were to win here, it would — it would send a pretty big shockwave, that not only is a
district that the president pretty handily carried in danger, but it would also say to
Democrats, you better put North Carolina in play, and, Trump, you can’t count on winning
North Carolina again. That would be a very big upset. LISA DESJARDINS: And this is a partially suburban
district too around Charlotte. TAMARA KEITH, National Public Radio: Right. It’s partially suburban. It actually — it has — it has a mix of rural
and suburban. And it is a decent test case of a Trump district
and what happens there. In a lot of ways, even though this is the
last vote of 2018, it is the first vote of 2020. And a lot of people are treating it that way,
including the president, who, as you said, is there holding a rally tonight. And although he doesn’t want to put too much
of his political sway on the line, or he doesn’t want to admit that he’s putting a lot into
this, he is putting a lot into this. The most valuable thing that a candidate and
a president have is the president’s time. And he is dedicating his time by going down
there, holding this rally, and hoping that he can declare victory in less than 48 hours. AMY WALTER: The other interesting thing about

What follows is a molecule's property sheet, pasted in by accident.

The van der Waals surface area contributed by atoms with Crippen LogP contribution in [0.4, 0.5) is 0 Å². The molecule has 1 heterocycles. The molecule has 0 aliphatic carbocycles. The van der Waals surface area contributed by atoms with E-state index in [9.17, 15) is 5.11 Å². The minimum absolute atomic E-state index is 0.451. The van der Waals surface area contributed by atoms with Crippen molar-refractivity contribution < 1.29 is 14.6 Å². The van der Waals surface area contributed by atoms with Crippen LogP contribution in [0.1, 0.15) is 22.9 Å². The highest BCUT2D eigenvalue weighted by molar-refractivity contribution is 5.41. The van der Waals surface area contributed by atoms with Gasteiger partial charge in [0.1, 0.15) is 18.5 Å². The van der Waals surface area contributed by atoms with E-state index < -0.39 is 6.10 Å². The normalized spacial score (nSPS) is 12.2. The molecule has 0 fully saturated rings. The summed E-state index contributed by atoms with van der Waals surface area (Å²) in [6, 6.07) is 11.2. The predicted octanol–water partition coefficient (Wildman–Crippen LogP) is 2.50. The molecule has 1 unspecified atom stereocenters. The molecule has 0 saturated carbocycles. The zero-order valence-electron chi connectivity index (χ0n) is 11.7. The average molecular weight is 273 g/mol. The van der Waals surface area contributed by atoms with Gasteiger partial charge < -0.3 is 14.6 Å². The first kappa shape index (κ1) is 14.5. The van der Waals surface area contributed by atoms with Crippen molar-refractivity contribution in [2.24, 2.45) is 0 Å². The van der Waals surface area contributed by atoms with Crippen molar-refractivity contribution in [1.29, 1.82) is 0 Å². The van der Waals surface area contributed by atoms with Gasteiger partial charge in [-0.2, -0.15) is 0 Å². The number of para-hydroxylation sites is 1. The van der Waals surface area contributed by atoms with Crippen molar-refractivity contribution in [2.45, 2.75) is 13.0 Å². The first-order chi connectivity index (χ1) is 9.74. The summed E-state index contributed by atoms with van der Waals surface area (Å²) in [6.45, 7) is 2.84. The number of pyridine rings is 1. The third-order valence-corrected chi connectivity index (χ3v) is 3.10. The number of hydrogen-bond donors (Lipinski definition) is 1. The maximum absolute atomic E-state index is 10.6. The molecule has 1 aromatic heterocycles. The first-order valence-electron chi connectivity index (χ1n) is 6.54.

this district, if a Democrat should win, it would be one of the most Republican districts
held by Democrats. We know that Democrats won a lot of seats
in 2018. They netted 40 seats, but they were mostly
in districts that Trump narrowly won or narrowly lost. There aren’t many districts that he won by
54 percent or even 53 percent that Democrats hold. So this would be one of the most Republicans. LISA DESJARDINS: To move the line. AMY WALTER: Yes. LISA DESJARDINS: Someone else trying to move
the line, former Congressman and former South Carolina Governor Mark Sanford, who announced
he is also a candidate for president. Let’s take a listen to what he said, why he’s
doing this. MARK SANFORD (R), Presidential Candidate:
Those people were core to the Republican Party and what it used to stand for. They haven’t been talked to here lately. And the president said those concerns you
have with regard to spending, they’re out the window, we’re not going to worry about
them, the economy is great. But I believe that they’re still there. LISA DESJARDINS: He’s talking about Republicans
who are unhappy with the direction of the party, think this is not the party they recognize. He’s a complicated figure. He’s got a complicated party. But, Amy, is there a possibility of Republicans
who don’t like Trump actually breaking from him, going with someone like Mark Sanford? AMY WALTER: It doesn’t look like there’s any
opportunity — or possibility of Trump losing this nomination, or even any of the three